The mission, identified only as NROL-76, is targeted for launch off pad 39A no earlier than April, and with the classified nature of the mission, a launch “window” will likely not be released until the day before (or even day of) the flight.

That said, it is not yet known if the booster will attempt a landing on the Cape or offshore again, stay tuned…

BELOW: Photos of the SES-10 reused booster arriving back in Port Canaveral, FL.
CREDIT: Mike Killian / Alan Walters / John Kraus – 




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Missions » Commercial Space » SES »


  1. The fact of it is awesome.

    It’s also how really neat it is that it’s so large compared to the little boats, any one of which it could probably put in orbit.

    The cost of getting something into orbit is dropping below $1000/lb. If the ITS is built it will probably fall below $100/lb.

    I will probably live to see it. I hope the remaining Apollo era astronauts do too.

  2. The SpaceX ASDS are modified Marmac 300 series barges, they weigh about 2000 tons or 4,000,000 lbs.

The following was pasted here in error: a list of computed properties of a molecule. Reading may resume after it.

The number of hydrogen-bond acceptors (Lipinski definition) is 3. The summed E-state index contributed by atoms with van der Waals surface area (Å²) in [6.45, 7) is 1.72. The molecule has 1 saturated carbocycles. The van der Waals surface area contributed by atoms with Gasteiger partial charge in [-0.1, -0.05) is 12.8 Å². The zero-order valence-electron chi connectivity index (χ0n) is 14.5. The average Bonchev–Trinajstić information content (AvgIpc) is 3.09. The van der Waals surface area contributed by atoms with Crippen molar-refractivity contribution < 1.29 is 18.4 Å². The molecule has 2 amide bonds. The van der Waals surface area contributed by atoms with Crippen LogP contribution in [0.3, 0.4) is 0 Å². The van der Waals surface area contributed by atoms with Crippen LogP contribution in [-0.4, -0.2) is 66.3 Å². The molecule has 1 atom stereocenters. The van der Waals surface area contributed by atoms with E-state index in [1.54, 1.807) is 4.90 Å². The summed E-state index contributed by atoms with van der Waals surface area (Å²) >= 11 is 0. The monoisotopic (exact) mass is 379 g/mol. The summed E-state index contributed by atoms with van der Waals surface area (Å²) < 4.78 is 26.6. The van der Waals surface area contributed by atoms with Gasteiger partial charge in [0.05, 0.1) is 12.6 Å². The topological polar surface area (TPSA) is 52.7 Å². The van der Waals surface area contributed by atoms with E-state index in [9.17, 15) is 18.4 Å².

With a Falcon-9 payload to LEO of approx. 50,000 lbs, you’d need at least 80 of these rockets to place an ASDS barge into orbit [once you saw the barge into 80 small pieces…ask first ;-)].

    Those tugboats in Alen Walter’s beautiful photos, weigh about 300 tons, so you’d need about a dozen Falcon-9 launches to get one of those tug boats into orbit.

    Falcon-9 is impressive, but tugboats & barges are solid steel with big-ass diesel engines, kinda heavy.

    Sorry – it’s the engineer thing, we can’t help it.

    • As opposed to just ripping you a new one for your incomprehension, please note I used the word “boats” and not “barge”. They both float on water and begin with “b”, but otherwise are quite distinct from each other.

      The Falcon 9 probably can orbit several of the day cruiser, 4 to 6 person boats in the marina which it dwarfs. I have never claimed it could orbit the barge it lands on.

      I get the “engineer thing”, I are one.